Singer-songwriter Laura Veirs recalls the excitement of hearing a French children's choir perform her songs. "The mixture of the kid's powerful, pure voices and the band's grungy guitars and drums was incredible," she writes. "Everyone had obviously worked hard to pull the whole show together. They sounded terrific."

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By Laura Veirs

About a year and a half ago during a tour through France, a man named Patrice introduced himself after a show. He told me he was teaching some of my songs to his middle school music class. "Wow, I'd love to hear a recording," I told him. A few months later, back in Seattle, I received a package with their renditions of "Rapture" and "The Cloud Room". Forty-five pure, young, French-accented voices piped through my speakers, and I sat there dumbstruck. Accompanied by cello on the first song and a rock band on the second, this mysterious children's choir gave me the surprising gift of hearing my songs in a whole new light. I wrote them a letter thanking them for the honor, and they replied with a plan to do a full concert of my songs the following Spring.

Fast forward to the evening of April 8, 2006, in a school theater in Cognac, France ... Producer/drummer Tucker Martine and I sat at the back of a packed room. Two hundred and fifty parents and students sat on the floor and in the bleachers in front of a small, informal stage. Thirty girls and five boys (ages 11-16) arranged themselves on the stage. To their left, a back-up band of boy teen rockers strapped on their guitars. With his '80s blond hair flowing, Patrice faced the choir in white pants with his electric guitar slung low.

The choir began to sing, and Tucker and I looked at each other, shocked. The mixture of the kids' powerful, pure voices and the band's grungy guitars and drums was incredible. Patrice had a casual approach: he was funny, quirky, and very much in love with life and with his students. Everyone had obviously worked hard to pull the whole show together. They sounded terrific.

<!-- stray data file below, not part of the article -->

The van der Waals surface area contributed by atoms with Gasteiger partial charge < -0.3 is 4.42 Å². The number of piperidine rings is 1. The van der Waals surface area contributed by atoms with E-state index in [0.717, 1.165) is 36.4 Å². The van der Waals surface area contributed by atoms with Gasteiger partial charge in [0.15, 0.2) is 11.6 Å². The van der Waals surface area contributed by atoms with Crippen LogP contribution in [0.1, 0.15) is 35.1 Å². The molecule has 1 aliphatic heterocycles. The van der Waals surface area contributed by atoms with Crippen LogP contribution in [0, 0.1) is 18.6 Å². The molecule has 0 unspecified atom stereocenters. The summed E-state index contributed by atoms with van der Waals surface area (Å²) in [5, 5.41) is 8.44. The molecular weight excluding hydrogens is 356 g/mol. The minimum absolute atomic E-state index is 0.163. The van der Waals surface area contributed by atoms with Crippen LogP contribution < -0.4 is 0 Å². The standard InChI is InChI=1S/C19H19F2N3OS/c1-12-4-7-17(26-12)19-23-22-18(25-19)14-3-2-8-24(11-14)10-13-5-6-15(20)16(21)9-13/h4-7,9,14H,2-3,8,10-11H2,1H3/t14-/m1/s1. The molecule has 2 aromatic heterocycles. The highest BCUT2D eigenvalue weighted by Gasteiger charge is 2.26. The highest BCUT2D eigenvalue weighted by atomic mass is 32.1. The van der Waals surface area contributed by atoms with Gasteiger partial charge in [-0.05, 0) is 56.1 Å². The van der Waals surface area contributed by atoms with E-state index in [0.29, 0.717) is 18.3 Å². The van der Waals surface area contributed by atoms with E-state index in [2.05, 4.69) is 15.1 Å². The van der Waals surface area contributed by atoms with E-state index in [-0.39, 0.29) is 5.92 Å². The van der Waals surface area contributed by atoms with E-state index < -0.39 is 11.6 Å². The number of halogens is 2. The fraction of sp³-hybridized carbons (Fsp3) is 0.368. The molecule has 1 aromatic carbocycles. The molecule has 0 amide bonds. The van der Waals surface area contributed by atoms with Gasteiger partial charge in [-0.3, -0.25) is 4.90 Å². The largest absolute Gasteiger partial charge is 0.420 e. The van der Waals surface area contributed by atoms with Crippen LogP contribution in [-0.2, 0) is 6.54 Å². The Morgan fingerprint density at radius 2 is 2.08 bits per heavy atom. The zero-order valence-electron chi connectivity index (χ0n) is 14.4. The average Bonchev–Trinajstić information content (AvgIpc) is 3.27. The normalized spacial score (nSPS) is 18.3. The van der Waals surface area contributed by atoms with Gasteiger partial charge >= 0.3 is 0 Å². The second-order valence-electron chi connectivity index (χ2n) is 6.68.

Most of the older girls stood tall and sang with confidence. The younger kids were more distracted and fidgety, and a few boys barely moved their mouths, their arms hanging limp at their sides. I almost burst into tears during a duet of "Magnetized" * by two adorable 11-year old girls who also played double recorder solos. I sang "Rapture" with the choir and enjoyed looking over at the kids as we sang together. A couple of other highlights were when the group morphed the end of "Shadow Blues" into "John Henry Lives", and when Patrice explained, "We're trying to make 'Rialto' sound like the Pixies." A million thanks to Patrice and his students for their hard work and wonderful interpretations of my songs. Rare experiences like this make my life as an artist unexpectedly rewarding.

Laura's most recent album is "Year of Meteors"

* Thanks to Tucker Martine for the song recordings